Training: Color Theory
GOAL: Understand the purpose of colors and how they relate to others, as well as their societal and cultural meanings and how they may vary.
The first step of this training was to devise a color wheel. I decided to create a color wheel within an eye, which I created within adobe illustrator. It was a bit tricky at first to create such an organic shape with the curved pen tool, but with a bit of practice and tweaking I was able to make the shape work. Instead of relying on the adobe illustrator pen strokes, I used the pen shapes and created thin shapes that would look like stroke lines but be more organic and fluid.
I started out with an eye that looked like this:
However, I felt that it looked a bit cartoonish for my taste, like something out of a coloring book. I decided to try and change the lines to a white color, and it worked much better!
I decided to also play around with shapes so that the shapes did not align quite as perfectly – this created a more playful and colorful aesthetic. I also removed the shadow that was under the eyelid, as I felt like the shading was contributing to the coloring book feel. The color wheel works such that the colors get darker as you go down, starting with tint, then going to a medium/default color, then a grey tone, and then finally a dark shade. I went with this route rather than starting with the default color as I felt visually it made more sense to show a hierarchy of lightness.
The second step of this training was to create a representation of value (a greyscale going from light to dark or vice versa) to go with this initial color wheel. I chose this as I felt it would complement the first eye, considering that eyes go in pairs (…generally).
I created a new eye and then began a value ring
I particularly like how this one came out, and am surprised I was able to make it in illustrator. If you look at it for long enough, the rings look as if they are moving.
The next step to this training was to create a color palette for three different “clients,” based off of what we learned in the KB about color and meaning. The clients were a civil war course, branding yourself, and a modern Latinx studies course.
I started with these colors:
For the Civil War Course, the colors worked well, but would work even better with some sepia browns to represent the warmth of old films and papers. I kept my own color palette the same as it fit my vision well, but I decided to entirely change the Latinx Studies one. Abriella suggested I go for traditional colors rather than using the colors of one flag, as they’d appear more vibrant and relevant to a larger population. Thus, I edited the civil war course palette to look like this:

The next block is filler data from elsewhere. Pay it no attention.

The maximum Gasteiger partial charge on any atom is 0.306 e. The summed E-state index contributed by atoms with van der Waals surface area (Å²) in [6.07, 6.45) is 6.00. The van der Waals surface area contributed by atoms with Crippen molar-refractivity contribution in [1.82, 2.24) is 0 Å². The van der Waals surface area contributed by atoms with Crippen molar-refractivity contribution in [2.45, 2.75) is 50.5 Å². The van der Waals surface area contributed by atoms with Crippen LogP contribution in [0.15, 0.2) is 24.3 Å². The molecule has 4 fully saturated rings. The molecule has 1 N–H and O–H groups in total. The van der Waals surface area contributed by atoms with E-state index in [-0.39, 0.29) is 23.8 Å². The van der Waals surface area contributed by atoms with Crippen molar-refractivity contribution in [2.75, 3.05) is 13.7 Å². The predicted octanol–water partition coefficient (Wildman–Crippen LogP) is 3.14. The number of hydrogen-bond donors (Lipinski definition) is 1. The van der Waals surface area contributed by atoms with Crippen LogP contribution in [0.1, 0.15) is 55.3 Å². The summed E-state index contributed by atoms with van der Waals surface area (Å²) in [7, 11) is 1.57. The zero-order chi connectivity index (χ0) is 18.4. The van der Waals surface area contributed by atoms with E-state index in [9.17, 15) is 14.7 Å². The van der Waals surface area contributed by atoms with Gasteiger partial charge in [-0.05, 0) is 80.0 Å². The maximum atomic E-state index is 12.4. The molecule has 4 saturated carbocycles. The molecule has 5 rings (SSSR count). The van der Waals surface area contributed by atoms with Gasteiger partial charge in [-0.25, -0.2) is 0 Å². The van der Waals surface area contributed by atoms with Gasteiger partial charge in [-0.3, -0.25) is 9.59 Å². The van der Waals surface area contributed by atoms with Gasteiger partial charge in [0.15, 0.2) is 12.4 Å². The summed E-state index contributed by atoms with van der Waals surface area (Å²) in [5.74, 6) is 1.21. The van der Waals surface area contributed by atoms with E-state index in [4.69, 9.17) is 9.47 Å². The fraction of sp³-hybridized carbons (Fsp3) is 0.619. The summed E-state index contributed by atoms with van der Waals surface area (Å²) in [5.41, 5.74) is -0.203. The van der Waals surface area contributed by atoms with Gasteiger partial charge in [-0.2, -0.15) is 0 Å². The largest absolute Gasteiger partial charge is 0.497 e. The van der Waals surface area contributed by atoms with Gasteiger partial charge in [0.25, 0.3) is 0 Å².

And used traditional colors for the Latinx Studies course that looked like this:
All together, they looked like this:
After finishing this, I was done with the training!
To more thoroughly explain why I chose the colors I did, I wrote this check for understanding:
Civil War Main Color: Dark Brown
- Brown is associated with professionalism, age or antiquity, continuity, and traditional masculinity. It felt like a fitting color to represent the Civil War: a historical event that dealt with soldiers and antiquated male ideals.
- I did not want to use either blue or red as those colors are associated with war “sides” more. Brown seemed to be the most neutral and professional of the colors.
- The color scheme is complementary with the blue and red, and then the rest of the colors are neutral or low in saturation. This yields a slightly last dramatic form of complementary color scheme, but still has the impact of the blue and red.
- In this case, I focused mostly on changing the hues. I made slight alterations to the tint, but maintained mostly medium-toned colors for this color palette.
- Amongst many things, purple represents imagination and creativity. These are qualities I appreciate, and I consider myself to be an imaginative person, so I felt it is a suitable color (amongst being my favorite color.) I wanted to focus on these aspects rather than the “royal” or “noble” ones, so I went with a lighter purple as it appears more whimsical and a bit less regal.
- I was torn between purple and teal, but decided to make purple the primary color as the symbolism for it was more accurate.
- This color scheme ended up being very analogous. I imagine these are the types of colors one would see in a forest at night.
- In this one the focus was primary on tint/shades with slight hue alterations, since the colors are close to each other and there is not a huge variety of hues.
- Looking through various traditional colors, this one was the one that stuck out to me the most. Green often represents freshness, energy, and ingenuity. I felt as if it was a fitting color for the primary color palette, and also fit the general tone of the class and social justice.
- I picked this color over magenta as I felt the meanings behind green were more significant overall.
- The color scheme is tetradic with various hues around the color wheel. Some colors like red and orange and magenta and red are closer to each other than others, such as magenta and blue or red and green. This allows for some analogous colors and some that are complementary.
- In this one the focus was on hue and not on tint or shade, and there is very little variation in the tint or shade beyond the main green color.